One of the most distinctive features of the older P6 design is its back end’s issue port structure, described in Chapter 5. Core uses a similar structure in its back end, although there are some major differences between the issue port and reservation station (RS) combination of Core and that of the P6.
To get a sense of the historical development of the issue port scheme, let’s take a look at the back end of the original Pentium Pro.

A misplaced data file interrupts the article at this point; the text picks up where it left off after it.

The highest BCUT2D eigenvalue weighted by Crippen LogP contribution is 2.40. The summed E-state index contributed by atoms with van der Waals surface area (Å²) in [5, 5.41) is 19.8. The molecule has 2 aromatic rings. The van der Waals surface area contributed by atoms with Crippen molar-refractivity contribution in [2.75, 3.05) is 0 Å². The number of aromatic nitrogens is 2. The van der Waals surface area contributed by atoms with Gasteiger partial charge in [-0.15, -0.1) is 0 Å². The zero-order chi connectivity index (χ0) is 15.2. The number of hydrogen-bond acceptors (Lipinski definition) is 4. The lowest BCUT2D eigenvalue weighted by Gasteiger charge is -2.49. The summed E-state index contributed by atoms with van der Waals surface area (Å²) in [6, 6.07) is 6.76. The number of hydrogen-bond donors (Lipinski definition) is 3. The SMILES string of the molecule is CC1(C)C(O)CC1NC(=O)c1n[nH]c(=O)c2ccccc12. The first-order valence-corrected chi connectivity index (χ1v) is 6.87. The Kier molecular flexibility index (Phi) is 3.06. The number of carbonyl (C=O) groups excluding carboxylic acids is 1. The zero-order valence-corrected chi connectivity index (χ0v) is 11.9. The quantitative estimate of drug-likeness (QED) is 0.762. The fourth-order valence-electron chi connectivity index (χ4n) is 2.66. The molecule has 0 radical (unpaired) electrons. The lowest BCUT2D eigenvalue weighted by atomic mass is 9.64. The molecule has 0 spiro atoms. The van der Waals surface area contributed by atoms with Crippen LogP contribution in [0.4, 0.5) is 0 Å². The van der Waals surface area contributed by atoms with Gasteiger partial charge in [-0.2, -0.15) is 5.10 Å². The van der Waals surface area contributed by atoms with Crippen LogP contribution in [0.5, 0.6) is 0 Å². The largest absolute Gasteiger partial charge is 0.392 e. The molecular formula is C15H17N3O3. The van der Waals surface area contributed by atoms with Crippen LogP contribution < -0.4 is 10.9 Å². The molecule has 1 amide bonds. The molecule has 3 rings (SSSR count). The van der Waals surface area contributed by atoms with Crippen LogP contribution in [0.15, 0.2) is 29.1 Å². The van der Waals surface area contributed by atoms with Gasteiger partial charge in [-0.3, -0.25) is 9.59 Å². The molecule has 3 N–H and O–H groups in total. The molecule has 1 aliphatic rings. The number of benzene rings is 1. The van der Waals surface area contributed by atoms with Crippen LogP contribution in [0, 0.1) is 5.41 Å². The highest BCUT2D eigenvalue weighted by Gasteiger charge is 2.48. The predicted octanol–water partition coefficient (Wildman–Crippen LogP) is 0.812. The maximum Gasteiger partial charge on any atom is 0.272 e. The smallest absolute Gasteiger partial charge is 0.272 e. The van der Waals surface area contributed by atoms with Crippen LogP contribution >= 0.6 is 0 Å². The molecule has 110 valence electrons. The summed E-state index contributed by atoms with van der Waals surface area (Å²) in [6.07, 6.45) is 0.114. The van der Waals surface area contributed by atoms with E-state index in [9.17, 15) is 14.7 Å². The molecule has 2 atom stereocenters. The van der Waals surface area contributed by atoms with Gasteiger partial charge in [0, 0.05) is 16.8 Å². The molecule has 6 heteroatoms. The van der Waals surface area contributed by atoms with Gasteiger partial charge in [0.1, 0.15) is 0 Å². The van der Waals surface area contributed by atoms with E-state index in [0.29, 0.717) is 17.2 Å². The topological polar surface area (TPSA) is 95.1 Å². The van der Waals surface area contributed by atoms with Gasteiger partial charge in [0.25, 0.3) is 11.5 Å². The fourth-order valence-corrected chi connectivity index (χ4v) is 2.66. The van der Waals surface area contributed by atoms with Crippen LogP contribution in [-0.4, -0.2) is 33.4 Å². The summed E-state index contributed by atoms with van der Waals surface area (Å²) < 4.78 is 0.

As you can see from Figure 12-12, ports 0 and 1 host the arithmetic hardware, while ports 2, 3, and 4 host the memory access hardware. The P6 core’s reservation station is capable of issuing up to five instructions per cycle to the execution units—one instruction per issue port per cycle.
As the P6 core ...